STPP’s full analysis is available at http://www.transact.org. The Texas Transportation Institute provided STPP with early access to its data. To view the Texas Transportation Institute’s new report, please go to http://mobility.tamu.edu.
Florida, which gets about 95 percent of its drinking water from groundwater, has initiated a project to encourage developers to build on fifteen previously toxic-contaminated sites.
The state’s biggest lure allows developers to take a tax credit for 35 percent of their clean-up costs. In addition there are job bonus refunds of up to $25,000, or $2,500 per full- or part-time job created.
For more information, click here.
Spectrolab, Inc. and DOE's National Renewable Energy Laboratory have constructed a photovoltaic solar cell that converts 32.3 percent of the sunlight that hits it into electricity. The new solar cell could double the power output of photovoltaic applications in operation today
"The potential cost reductions are consistent with prices paid by utility companies for renewable energy sources such as silicon solar cells, wind generation and geothermal. No other family of solar cells offers the same opportunity to achieve such high performance," said Dr. David Lillington, vice president for solid-state products at Spectrolab.
The high conversion efficiency was achieved by combining three layers of photovoltaic materials into a single solar cell. This "multijunction" cell performed most efficiently when it received sunlight concentrated to 50 times normal.
For more details, click here.
The Los Angeles World Airports (LAWA) has announced a plan to purchase green power -- electricity generated from non-polluting renewable resources including solar, wind, hydropower, biomass, and geothermal -- from the Los Angeles Department of Water and Power.
"LAWA intends to set the standard in the airport industry as being a friend to the environment," explained Interim Executive Director Lydia H. Kennard. "Our hope is to encourage other airports and businesses to follow suit."
LAWA will initially buy enough green power to provide 10 percent of the electricity consumed at the Los Angeles International and Van Nuys airports. The goal is to increase 50 percent by 2010 and to 100 percent by 2015.
For more details, click here.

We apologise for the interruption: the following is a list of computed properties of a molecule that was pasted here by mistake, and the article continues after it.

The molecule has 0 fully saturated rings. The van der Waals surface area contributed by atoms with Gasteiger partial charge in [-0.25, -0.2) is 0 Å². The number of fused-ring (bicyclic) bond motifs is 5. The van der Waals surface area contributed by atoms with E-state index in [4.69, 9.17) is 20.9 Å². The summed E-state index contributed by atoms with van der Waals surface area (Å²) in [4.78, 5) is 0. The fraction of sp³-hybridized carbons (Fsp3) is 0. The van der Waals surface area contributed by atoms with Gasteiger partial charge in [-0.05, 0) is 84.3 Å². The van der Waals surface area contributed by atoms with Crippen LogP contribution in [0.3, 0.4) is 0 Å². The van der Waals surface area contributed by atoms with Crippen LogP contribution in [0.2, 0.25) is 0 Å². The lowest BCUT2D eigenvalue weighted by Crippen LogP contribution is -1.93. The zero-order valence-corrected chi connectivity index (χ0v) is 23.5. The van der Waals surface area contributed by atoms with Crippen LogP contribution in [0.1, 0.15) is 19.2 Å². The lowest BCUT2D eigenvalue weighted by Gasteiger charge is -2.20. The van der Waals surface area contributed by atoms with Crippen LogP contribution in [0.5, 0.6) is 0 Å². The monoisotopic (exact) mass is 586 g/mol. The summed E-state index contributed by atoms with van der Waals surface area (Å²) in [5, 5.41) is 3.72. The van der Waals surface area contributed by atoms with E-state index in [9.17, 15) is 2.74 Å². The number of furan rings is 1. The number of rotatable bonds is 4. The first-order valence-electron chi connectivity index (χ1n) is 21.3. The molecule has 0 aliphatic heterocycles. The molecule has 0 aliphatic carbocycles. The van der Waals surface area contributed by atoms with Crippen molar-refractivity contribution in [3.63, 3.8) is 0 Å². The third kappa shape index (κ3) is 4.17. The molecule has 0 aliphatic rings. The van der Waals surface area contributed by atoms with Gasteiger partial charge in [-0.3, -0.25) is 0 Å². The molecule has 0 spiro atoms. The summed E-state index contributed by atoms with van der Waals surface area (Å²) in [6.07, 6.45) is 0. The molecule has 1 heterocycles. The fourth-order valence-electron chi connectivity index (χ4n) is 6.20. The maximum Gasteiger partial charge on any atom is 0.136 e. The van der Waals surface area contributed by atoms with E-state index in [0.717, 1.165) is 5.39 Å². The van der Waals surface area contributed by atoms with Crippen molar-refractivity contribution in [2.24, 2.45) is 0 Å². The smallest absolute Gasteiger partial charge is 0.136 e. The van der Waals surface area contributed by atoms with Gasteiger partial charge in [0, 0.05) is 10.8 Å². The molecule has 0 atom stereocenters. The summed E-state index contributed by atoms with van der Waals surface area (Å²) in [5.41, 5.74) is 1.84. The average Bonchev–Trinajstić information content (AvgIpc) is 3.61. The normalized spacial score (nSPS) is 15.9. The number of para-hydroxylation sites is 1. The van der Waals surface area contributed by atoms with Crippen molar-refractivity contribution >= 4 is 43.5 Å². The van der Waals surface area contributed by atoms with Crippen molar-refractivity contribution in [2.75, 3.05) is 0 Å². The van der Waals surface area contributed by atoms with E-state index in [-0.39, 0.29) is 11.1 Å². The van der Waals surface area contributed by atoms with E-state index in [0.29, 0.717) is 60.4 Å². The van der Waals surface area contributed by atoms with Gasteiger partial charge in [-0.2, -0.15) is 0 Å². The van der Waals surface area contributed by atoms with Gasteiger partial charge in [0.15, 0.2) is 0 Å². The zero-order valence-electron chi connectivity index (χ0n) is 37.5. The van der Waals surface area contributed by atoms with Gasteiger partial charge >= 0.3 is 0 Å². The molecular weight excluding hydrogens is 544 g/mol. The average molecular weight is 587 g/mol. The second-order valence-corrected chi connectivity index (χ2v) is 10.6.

Wind energy's enormous potential is dramatically underscored by a new study that finds that it could create 1.7 million jobs by the year 2020.
The study, entitled Wind Force 10 , was commissioned from the international wind energy consulting firm BTM Consult by the European Wind Energy Association (EWEA), the Danish Forum for Energy and Development, and the environmental group Greenpeace.
Wind Force 10 envisions the installation of 1.2 million megawatts (MW) of wind energy capacity worldwide by 2020 (one MW supplies about as much electricity as 250 average American homes use). At that level of development, wind would produce more electricity than the entire continent of Europe consumes today. In the process, 1.7 million jobs would be created and global emissions of carbon dioxide (CO2), the leading greenhouse gas, would be reduced by more than 10 billion metric tons.
The report calls on governments to establish firm targets for wind development, remove regulatory barriers, end subsidies to nuclear power and fossil fuels, and introduce a range of legally-enforced mechanisms to promote wind energy.
Wind has been the fastest-growing energy technology worldwide during the 1990s, expanding at an average rate of 22% annually during the decade and 40% annually over the past six years.
Highlights of Wind Force 10 include:
• 1.2 million MW of wind capacity would generate about 3 trillion kilowatt-hours (kWh) of electricity yearly, or more than the total 1996 electric generation of China, Asia, and Latin America combined.
• 3 trillion kWh also exceeds the current generation of the world's nuclear power plants, which produced 2.3 trillion kWh in 1998.
• The world's total wind potential is 53 trillion kWh, or more than 17 times the Wind Force 10 goal.
• The cost of wind energy is projected to decline from 4.7 cents/kWh today to below 3 cents/kWh by 2013 and 2.5 cents/kWh by 2020.
For more details, visit http://www.awea.org/news/news991005st.html
The U.S. Department of Energy has begin developing basic designs and manufacturing processes for a new generation of ultra-low-cost 21st century solid state fuel cells.
Most fuel cells have the characteristics of a battery -- they are made up of electrodes separated by a liquid electrolyte. The solid oxide fuel cell, however, is an all-solid-state design with both electrodes and electrolyte manufactured from ceramic materials.
The goal of the project is to reduce the cost of fuel cells by as much as half. The new fuel cells will be modular and designed to use multiple types of fuels while emitting virtually no pollutants.
"Fuel cells can offer a true breakthrough in 21st century power generation – combining high power generating efficiencies with superior environmental performance," explained Energy Secretary Bill Richardson. "The major technical challenge is cost, and while we have made excellent progress in reducing costs, we see the potential for even more dramatic reductions by developing new designs and manufacturing methods."